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Maceo's Marvelous Muffuletta

Updated 519 days ago

The history of Galveston’s Maceo family is the stuff of legend; filled with tales of hardscrabble, early-20th century immigrant tenacity and survival, with a dash of organized crime thrown in. These days, however, the name is associated with Maceo’s Spice & Import Co., home of the muffuletta.

Brothers Rosario and Sam Maceo immigrated from Sicily around 1910, and by the 1940s were the kingpins of the island’s once booming bootlegging and gambling scene. They founded the Hollywood Dinner Club and later, the legendary Balinese Room, where performers like Frank Sinatra, Fred Astaire and Peggy Lee held court. While those freewheeling days would come to an end, the Maceos established an enduring legacy in the restaurant industry, a legacy continued by Ronnie Maceo; Rosario’s son and owner of the Market Street shop famous for Maceo’s Tomato Gravy, olive oil and the best darned muffulettas you’ll ever eat.

“Our muffuletta recipe goes back to New Orleans in The Depression,” Ronnie tells me. “My dad worked with a guy making olive dressing and baking bread named Tony Lavoi. They used to sell muffulettas on the corner of Royal and Dumaine streets. It’s probably the original muffuletta.”

Ronnie’s “probably” qualifier is key, as the origin of the sandwich—a round loaf stuffed with ham, capicollo, soppressata, provolone cheese and olive spread—is the subject of much conjecture. The folks in New Orleans claim it as their own, too. But Ronnie says his father gave him the recipe around 1970 when Ronnie owned a “beer joint” in Galveston that sold sandwiches and he’s guarded the details of the recipe as if they were the nuclear codes ever since.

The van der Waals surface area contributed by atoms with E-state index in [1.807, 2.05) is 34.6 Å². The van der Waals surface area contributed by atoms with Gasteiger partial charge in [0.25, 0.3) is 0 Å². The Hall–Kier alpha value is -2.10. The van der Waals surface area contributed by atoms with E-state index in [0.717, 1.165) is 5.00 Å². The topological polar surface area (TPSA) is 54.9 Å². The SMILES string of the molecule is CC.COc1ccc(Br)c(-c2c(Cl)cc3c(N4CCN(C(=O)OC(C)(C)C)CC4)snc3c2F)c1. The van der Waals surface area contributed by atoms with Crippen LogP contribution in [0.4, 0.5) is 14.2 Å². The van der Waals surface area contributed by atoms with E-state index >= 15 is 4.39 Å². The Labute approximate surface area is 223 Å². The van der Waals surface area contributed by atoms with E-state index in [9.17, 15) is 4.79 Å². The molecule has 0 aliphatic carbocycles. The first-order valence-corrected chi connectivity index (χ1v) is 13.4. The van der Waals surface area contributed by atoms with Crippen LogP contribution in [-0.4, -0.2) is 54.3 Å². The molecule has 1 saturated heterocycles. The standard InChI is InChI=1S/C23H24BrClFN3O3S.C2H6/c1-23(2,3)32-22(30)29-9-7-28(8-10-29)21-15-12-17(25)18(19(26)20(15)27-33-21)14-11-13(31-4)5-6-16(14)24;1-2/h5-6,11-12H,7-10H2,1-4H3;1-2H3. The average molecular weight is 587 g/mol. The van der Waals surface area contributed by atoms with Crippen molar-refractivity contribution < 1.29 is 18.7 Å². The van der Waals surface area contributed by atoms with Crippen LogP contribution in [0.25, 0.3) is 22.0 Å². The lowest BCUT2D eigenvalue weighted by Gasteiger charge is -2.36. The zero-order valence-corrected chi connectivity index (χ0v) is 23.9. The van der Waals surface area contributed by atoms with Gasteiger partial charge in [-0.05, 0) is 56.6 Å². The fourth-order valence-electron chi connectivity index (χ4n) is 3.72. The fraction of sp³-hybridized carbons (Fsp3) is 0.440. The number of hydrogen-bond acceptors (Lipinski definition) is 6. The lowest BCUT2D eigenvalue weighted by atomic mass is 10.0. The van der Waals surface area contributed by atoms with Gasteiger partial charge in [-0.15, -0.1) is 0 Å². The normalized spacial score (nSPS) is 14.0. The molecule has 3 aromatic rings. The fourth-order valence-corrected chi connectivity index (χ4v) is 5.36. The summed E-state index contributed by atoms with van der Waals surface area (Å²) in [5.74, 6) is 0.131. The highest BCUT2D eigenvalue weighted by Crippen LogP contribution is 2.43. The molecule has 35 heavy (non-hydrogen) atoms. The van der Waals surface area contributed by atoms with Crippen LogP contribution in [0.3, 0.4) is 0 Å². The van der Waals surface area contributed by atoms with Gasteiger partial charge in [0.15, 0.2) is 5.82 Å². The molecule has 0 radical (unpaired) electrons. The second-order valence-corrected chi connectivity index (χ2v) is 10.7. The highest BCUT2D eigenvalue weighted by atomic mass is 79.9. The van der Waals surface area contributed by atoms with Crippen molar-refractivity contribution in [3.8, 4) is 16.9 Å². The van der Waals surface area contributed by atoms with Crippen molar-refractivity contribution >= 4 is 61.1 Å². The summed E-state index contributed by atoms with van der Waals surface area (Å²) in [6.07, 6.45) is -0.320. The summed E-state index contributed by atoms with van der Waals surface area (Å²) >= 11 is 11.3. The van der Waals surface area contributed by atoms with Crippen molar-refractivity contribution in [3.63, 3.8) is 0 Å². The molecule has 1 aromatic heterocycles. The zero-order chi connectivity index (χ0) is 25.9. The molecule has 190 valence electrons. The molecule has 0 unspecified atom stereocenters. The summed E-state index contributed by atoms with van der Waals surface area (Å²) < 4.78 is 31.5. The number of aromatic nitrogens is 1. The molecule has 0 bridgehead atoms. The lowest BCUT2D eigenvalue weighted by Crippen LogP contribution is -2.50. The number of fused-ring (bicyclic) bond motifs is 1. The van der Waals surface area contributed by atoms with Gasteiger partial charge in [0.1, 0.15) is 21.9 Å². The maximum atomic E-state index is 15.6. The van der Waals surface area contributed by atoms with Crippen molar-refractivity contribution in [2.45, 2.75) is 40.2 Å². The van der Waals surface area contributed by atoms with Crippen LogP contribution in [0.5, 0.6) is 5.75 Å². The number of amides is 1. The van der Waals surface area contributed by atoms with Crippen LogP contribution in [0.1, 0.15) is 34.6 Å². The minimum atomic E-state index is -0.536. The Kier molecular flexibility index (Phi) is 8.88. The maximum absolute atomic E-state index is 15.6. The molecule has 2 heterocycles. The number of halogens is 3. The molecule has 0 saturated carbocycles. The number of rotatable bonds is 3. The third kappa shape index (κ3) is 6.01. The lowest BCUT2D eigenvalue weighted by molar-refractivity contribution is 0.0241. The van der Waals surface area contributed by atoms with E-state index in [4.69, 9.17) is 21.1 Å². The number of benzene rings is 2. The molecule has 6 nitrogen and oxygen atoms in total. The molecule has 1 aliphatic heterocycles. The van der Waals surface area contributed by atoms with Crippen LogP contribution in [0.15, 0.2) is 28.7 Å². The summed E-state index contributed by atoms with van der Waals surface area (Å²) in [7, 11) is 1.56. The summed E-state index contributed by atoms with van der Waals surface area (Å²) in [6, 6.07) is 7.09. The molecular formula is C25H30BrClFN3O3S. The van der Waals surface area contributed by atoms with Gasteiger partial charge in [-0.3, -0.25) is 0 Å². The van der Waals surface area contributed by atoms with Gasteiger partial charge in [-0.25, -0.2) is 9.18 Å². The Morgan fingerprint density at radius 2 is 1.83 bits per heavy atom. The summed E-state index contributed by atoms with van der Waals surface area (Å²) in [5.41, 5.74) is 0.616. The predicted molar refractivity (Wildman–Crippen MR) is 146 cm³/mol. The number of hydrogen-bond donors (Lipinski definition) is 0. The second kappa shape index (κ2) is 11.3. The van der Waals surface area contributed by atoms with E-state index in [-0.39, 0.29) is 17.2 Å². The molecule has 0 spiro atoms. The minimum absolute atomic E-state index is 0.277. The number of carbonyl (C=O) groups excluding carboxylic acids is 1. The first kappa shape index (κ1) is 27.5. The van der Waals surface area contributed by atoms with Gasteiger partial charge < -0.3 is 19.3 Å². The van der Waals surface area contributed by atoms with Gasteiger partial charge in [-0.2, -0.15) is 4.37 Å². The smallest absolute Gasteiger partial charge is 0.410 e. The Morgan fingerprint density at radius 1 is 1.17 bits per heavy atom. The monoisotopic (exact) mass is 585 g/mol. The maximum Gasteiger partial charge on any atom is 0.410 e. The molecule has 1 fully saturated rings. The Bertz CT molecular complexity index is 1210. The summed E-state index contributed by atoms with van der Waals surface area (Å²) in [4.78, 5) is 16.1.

“It’s a pretty closely guarded secret,” he says. “Since I first saw the recipe, nothing’s changed.”

While Ronnie won’t reveal the secrets of the recipe, he’s firm about what a real muffuletta must have: extra virgin olive oil.

Now, some people put stuff in there like carrots and celery, but that’s just filler. Some people are making it with soybean and canola oil. That’s not how you do it,” he declares.

Rosario passed away in 2009 at age 91 and his granddaughter, Concetta, manages the store, which frees up Ronnie to work the room and chat up the clientele. The shelves are stocked with jars of Maceo’s unique spices, including Jalapeno Garlic Salt and Jamaican Jerk, in addition to the renowned tomato gravy. The lunch menu includes a variety of sandwiches, such as roast beef, Po Boys and the Spaisano, but the star attraction is always the muffuletta, which has fans even in New Orleans.

“During Mardi Gras,” Ronnie says, “we probably ship 150 to 200 of them to New Orleans.”



Article written by Rod Evans

A veteran journalist, writer and editor with experience in print, broadcast and online media. I am the former editor in chief of Health & Fitness Sports Magazine in Houston and am currently a freelance writer.